The draft amendments[Japanese] to the Fundamental Law of Education in Japan passed the Diet on 15 December 2006 by way of the adoption by the House of Councilors. This is the first amendments to "the Constitution on Education", which has been considered as having a quasi-constitutional status in the field of education since its enactment in 1947.
The National Commission on Educational Reform, a private advisory body for the Prime Minister, recommended the revision of the Law in 2000, followed by the report of the Central Council for Education in 2003, On the Fundamental Law of Education that is suitable to the new age as well as the development of a Comprehensive Plan for the Promotion of Educational Measures[Japanese], which was prepared in response to the recommendation.
The draft amendments were developed on the basis of the report, with a view to directing education to the full development of personality as well as raising citizens, sound in mind and body, who shall be actively involved in the formulation of the state and society. Other aims of education identified in the revised law include: acquisition of knowledge and sophistication; individual worth; justice and responsibility; equality of both sexes; mutual esteem and cooperation; and respect for life and the nature. It also seeks to develop orientation to participate in society in accordance with the public spirit, respect for traditional cultures and love for one's country and hometown, while the original law aimed at "raising citizens, sound in mind and body, who shall ... be imbued with the independent spirit ...".
The period of compulsory education, which was specified as nine years in the original law, has been deleted and mandated to other legal provisions. Systematic and organized education shall be provided at school with a view to achieving the aims of education. New provisions have been introduced with regard to university education and private schools, whose independence shall be respected. The issue of family education has been also included in a new provision, which states that parents or other guardians shall have primary responsibility for the education of their children, calling for solidarity and cooperation among schools, families and communities.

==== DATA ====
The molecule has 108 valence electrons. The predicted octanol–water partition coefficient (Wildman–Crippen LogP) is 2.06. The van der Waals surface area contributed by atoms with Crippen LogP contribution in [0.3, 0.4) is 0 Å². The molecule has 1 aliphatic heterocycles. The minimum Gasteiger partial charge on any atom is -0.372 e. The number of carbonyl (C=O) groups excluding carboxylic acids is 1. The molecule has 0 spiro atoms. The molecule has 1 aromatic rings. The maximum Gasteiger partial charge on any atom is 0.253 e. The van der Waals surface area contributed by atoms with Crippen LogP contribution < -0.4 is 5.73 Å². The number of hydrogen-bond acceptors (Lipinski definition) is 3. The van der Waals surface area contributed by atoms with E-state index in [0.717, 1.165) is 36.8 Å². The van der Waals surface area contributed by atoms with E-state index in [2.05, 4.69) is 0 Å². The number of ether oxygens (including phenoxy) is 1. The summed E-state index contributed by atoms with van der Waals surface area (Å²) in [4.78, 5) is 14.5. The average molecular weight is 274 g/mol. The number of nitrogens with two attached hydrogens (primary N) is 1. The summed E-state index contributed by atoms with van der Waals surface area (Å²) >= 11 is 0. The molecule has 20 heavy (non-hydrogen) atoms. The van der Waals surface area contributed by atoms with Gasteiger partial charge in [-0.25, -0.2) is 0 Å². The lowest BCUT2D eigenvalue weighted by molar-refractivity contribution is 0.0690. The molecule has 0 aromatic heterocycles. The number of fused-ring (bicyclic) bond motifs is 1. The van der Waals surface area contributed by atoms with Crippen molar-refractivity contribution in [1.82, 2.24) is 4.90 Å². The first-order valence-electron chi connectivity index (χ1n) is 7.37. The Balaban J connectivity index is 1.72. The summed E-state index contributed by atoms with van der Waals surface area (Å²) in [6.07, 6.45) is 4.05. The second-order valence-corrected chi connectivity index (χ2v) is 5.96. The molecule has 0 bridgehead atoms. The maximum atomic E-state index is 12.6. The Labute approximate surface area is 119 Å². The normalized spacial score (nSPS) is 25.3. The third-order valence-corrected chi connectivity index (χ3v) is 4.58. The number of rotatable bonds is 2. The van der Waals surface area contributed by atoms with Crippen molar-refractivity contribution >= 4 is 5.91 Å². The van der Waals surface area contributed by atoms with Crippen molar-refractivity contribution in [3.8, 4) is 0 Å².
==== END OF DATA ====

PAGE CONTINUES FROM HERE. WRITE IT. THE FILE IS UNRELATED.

With regard to the administration of education, the original law simply provided, "Education shall not be subject to improper control ...". The revised law has added that it should be "organized in accordance with the present and other laws". The revised law also requires the government to formulate a basic plan for the promotion of educational measures, while encouraging local municipalities to do so.
The Japan Federation of Bar Associations (JFBA) has expressed concern that the new provisions may eliminate the bulwarks against state interference into what is taught at school, which can be subject to legal control now. At the Special Committee of the House of Councilors on the Fundamental Law of Education, Mr. Bunmei Ibuki, Minister of Education, responded: "If the state administers education with the intention of, for example, putting certain political parties in a difficult position ..., it may be considered as improper control". The JFBA has opposed to the adoption of the draft amendments on other grounds as well, including that the provisions concerning the aims of education may lead to infringements on internal freedoms.
Many other organizations, including the Japan Society for the Study of Educational Law[Japanese] (JSSEL) and the Japan Society for the Study of Adult and Community Education (JSSACE), have opposed to the amendments as well. The JSSEL pointed out that the draft amendments would change the nature of the Fundamental Law of Education, from the guarantee of independence of education to the justification of state control on education, and impose nationalistic morals through education.
· Fundamental Law of Education before the amendments
· Draft amendments to the Fundamental Law of Education(Ministry of Education) [Japanese]
· Explanation by the Ministry of Education on the draft amendments(Ministry of Education) [Japanese]
· Proceedings of the Special Committee on the Fundamental Law of Education, the House of Councilors (Issue 2: 24 December 2006) [Japanese]
· Japan Federation of Bar Associations, "Draft amendments to the Fundamental Law of Education: We oppose the adoption without modifications" [Japanese]
· "Comments on New Fundamental Law of Education"
· Special Committee on the Fundamental Law of Education, Japan Society for the Study of Educational Law [Japanese]
See also: Information Center on the Amendments to the Fundamental Law of Education [Japanese]